Consider a simple dataset, split into a training and testing set:

dat <- data.frame(x=1:5, y=c("a", "b", "c", "d", "e"), z=c(0, 0, 1, 0, 1))
train <- dat[1:4,]
#   x y z
# 1 1 a 0
# 2 2 b 0
# 3 3 c 1
# 4 4 d 0
test <- dat[5,]
#   x y z
# 5 5 e 1

When I train a logistic regression model to predict z using x and obtain test-set predictions, all is well:

mod <- glm(z~x, data=train, family="binomial")
predict(mod, newdata=test, type="response")
#         5 
# 0.5546394 

However, this fails on an equivalent-looking logistic regression model with a "Factor has new levels" error:

mod2 <- glm(z~.-y, data=train, family="binomial")
predict(mod2, newdata=test, type="response")
# Error in model.frame.default(Terms, newdata, na.action = na.action, xlev = object$xlevels) : 
#   factor y has new level e

Since I removed y from my model equation, I'm surprised to see this error message. In my application, dat is very wide, so z~.-y is the most convenient model specification. The simplest workaround I can think of is removing the y variable from my data frame and then training the model with the z~. syntax, but I was hoping for a way to use the original dataset without the need to remove columns.

  • In my case I had a bug in my code that made the model unstable. I was increasing weights of correctly classified instances and decreasing incorrectly classified instances. It should be the other way around...
    – felixmp
    Jul 1 at 9:16

3 Answers 3


You could try updating mod2$xlevels[["y"]] in the model object

mod2 <- glm(z~.-y, data=train, family="binomial")
mod2$xlevels[["y"]] <- union(mod2$xlevels[["y"]], levels(test$y))

predict(mod2, newdata=test, type="response")
#        5 

Another option would be to exclude (but not remove) "y" from the training data

mod2 <- glm(z~., data=train[,!colnames(train) %in% c("y")], family="binomial")
predict(mod2, newdata=test, type="response")
#        5 
  • 1
    These are both good options -- thanks! The behavior described in the post almost seems like a bug (I don't see why I should have to remove y from my dataframe with the second model specification), but these are sensible workarounds.
    – josliber
    Mar 11, 2014 at 14:26
  • 1
    If you run debug on glm you can see where it's creating the model terms mt <- attr(mf, "terms"). I think y is being treated as if it's in the model because when you use z~.-y the formula expands to z ~ (x + y) - y, so y is technically in the model, but I don't have any other insight (just a work around :))
    – matt_k
    Mar 12, 2014 at 2:53

We may generalize @matt_k's great solution to apply it to high-dimensional data where there are multiple factors with different levels in the training and test sets, like these:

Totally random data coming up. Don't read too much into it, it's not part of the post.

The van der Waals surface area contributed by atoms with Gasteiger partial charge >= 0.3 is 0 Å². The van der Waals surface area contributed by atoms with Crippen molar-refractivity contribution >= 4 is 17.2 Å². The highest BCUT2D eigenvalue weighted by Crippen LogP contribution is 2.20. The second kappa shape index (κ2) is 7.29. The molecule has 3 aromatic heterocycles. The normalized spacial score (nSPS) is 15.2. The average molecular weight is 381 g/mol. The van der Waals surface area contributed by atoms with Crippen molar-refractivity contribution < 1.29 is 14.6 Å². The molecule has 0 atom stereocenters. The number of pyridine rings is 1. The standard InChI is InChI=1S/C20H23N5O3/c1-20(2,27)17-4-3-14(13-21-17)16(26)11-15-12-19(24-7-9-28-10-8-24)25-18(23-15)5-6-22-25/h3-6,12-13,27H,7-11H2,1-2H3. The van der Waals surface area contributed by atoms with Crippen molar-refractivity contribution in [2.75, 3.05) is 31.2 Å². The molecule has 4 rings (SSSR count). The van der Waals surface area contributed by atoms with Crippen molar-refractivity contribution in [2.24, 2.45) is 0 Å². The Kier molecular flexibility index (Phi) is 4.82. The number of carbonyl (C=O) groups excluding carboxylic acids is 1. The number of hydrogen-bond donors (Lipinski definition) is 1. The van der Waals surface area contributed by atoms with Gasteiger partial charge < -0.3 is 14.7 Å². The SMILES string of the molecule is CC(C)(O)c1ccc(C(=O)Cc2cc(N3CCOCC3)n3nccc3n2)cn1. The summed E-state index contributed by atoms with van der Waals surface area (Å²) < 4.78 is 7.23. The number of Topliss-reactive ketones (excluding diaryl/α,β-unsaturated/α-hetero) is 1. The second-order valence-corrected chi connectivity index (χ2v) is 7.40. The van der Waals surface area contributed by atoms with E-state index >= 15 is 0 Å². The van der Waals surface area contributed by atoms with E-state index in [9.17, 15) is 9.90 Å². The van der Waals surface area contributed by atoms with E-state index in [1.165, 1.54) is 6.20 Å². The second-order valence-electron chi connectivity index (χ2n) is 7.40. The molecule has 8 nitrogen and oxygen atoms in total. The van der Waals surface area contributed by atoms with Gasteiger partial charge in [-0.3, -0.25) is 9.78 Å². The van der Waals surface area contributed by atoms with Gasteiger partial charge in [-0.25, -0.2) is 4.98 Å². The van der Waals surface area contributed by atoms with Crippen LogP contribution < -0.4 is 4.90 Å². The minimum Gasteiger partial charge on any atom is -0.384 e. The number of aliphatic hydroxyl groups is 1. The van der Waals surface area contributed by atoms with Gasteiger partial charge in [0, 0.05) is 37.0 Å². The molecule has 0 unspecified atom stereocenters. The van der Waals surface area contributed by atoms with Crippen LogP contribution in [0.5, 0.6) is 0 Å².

#   x y1 y2 z
# 1 1  a  A 0
# 2 2  b  B 0
# 3 3  c  C 1
# 4 4  d  D 0
# 5 5  e  E 1

When we divide into test and training as before,

train <- dat2[1:4, ]
test <- dat2[5, ]

both y1 and y2 test levels will differ from those of train and we get the error.

mod <- glm(z ~ ., data=train, family="binomial")
predict(mod, newdata=test, type="response")
# Error in model.frame.default(Terms, newdata, na.action = na.action, xlev = object$xlevels) : 
#   factor y1 has new level e

With high-dimensional data, it's rather boring to correct every single failing factor, so we might want to loop over them.

Either, the bad guys are of class "factor", or of class "character" (as in our case). Since these will be the ones to be included in the 'xlevels', we use a small helper that identifies them,

is.prone <- function(x) is.factor(x) | is.character(x)

and put it into Map.

id <- sapply(dat2, is.prone)
mod$xlevels <- Map(union, mod$xlevels, lapply(dat2[id], unique))

Then it should work.

predict(mod, newdata=test, type="response")
#            5 
# 5.826215e-11 
# Warning message:
# In predict.lm(object, newdata, se.fit, scale = 1, type = if (type ==  :
#   prediction from a rank-deficient fit may be misleading

dat2 <- structure(list(x = 1:5, y1 = c("a", "b", "c", "d", "e"), y2 = c("a", 
"b", "c", "d", "e"), z = c(0, 0, 1, 0, 1)), class = "data.frame", row.names = c(NA, 

I was confused about this issue for a long time. However, there was a simple solution to this. One of the variable "traffic type" had 20 factors and for one factor ie 17 there was only one row. Hence this row could be present either in train data or test data. In my case it was present in test data hence the error came - factor "traffic type" has a new level of 17 because there is no row with level 17in train data. I deleted this row from data set and model runs perfectly fine

  • Hi Bhavna -- yes, for sure you can get this error if the test set has a new level for a factor you are using in the model, and removing that observation is a reasonable way to proceed. In this question I was specifically asking about a factor I was not using in the model but that just happened to be present in my data frame. In this setting, we shouldn't have to remove the observation from the test set, and matt_k gives some nice approaches.
    – josliber
    Apr 17, 2019 at 15:55
  • Not really a solution... You cant just delete all unknown factors from a set.
    – felixmp
    Jul 1 at 8:05

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